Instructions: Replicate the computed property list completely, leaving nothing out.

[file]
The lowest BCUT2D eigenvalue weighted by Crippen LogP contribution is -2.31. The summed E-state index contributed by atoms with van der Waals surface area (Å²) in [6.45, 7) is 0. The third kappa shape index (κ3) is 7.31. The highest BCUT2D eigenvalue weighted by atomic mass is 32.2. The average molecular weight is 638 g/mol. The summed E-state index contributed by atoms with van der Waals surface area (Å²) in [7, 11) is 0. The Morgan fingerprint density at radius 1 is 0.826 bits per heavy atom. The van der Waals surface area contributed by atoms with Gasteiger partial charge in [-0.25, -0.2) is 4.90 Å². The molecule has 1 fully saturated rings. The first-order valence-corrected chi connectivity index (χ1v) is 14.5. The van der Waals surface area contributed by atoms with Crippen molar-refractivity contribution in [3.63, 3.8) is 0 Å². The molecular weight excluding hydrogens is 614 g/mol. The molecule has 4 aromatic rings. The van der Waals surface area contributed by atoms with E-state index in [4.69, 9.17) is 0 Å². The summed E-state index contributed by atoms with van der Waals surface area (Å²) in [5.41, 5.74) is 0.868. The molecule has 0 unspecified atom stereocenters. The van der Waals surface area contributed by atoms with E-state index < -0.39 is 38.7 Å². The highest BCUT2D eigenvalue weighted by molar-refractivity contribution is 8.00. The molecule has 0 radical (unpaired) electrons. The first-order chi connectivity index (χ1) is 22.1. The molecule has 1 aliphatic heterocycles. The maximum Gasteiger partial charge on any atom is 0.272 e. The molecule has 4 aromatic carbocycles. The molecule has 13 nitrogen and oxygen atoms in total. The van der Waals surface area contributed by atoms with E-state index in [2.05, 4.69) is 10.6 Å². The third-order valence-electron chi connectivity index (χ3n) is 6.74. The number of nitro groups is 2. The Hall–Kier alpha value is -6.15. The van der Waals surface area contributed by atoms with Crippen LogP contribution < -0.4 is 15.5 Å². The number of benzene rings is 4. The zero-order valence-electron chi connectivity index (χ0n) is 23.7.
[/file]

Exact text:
The lowest BCUT2D eigenvalue weighted by Crippen LogP contribution is -2.31. The summed E-state index contributed by atoms with van der Waals surface area (Å²) in [6.45, 7) is 0. The third kappa shape index (κ3) is 7.31. The highest BCUT2D eigenvalue weighted by atomic mass is 32.2. The average molecular weight is 638 g/mol. The summed E-state index contributed by atoms with van der Waals surface area (Å²) in [7, 11) is 0. The Morgan fingerprint density at radius 1 is 0.826 bits per heavy atom. The van der Waals surface area contributed by atoms with Gasteiger partial charge in [-0.25, -0.2) is 4.90 Å². The molecule has 1 fully saturated rings. The first-order valence-corrected chi connectivity index (χ1v) is 14.5. The van der Waals surface area contributed by atoms with Crippen molar-refractivity contribution in [3.63, 3.8) is 0 Å². The molecular weight excluding hydrogens is 614 g/mol. The molecule has 4 aromatic rings. The van der Waals surface area contributed by atoms with E-state index in [4.69, 9.17) is 0 Å². The summed E-state index contributed by atoms with van der Waals surface area (Å²) in [5.41, 5.74) is 0.868. The molecule has 0 unspecified atom stereocenters. The van der Waals surface area contributed by atoms with E-state index < -0.39 is 38.7 Å². The highest BCUT2D eigenvalue weighted by molar-refractivity contribution is 8.00. The molecule has 0 radical (unpaired) electrons. The first-order chi connectivity index (χ1) is 22.1. The molecule has 1 aliphatic heterocycles. The maximum Gasteiger partial charge on any atom is 0.272 e. The molecule has 4 aromatic carbocycles. The molecule has 13 nitrogen and oxygen atoms in total. The van der Waals surface area contributed by atoms with E-state index in [2.05, 4.69) is 10.6 Å². The third-order valence-electron chi connectivity index (χ3n) is 6.74. The number of nitro groups is 2. The Hall–Kier alpha value is -6.15. The van der Waals surface area contributed by atoms with Crippen LogP contribution < -0.4 is 15.5 Å². The number of benzene rings is 4. The zero-order valence-electron chi connectivity index (χ0n) is 23.7.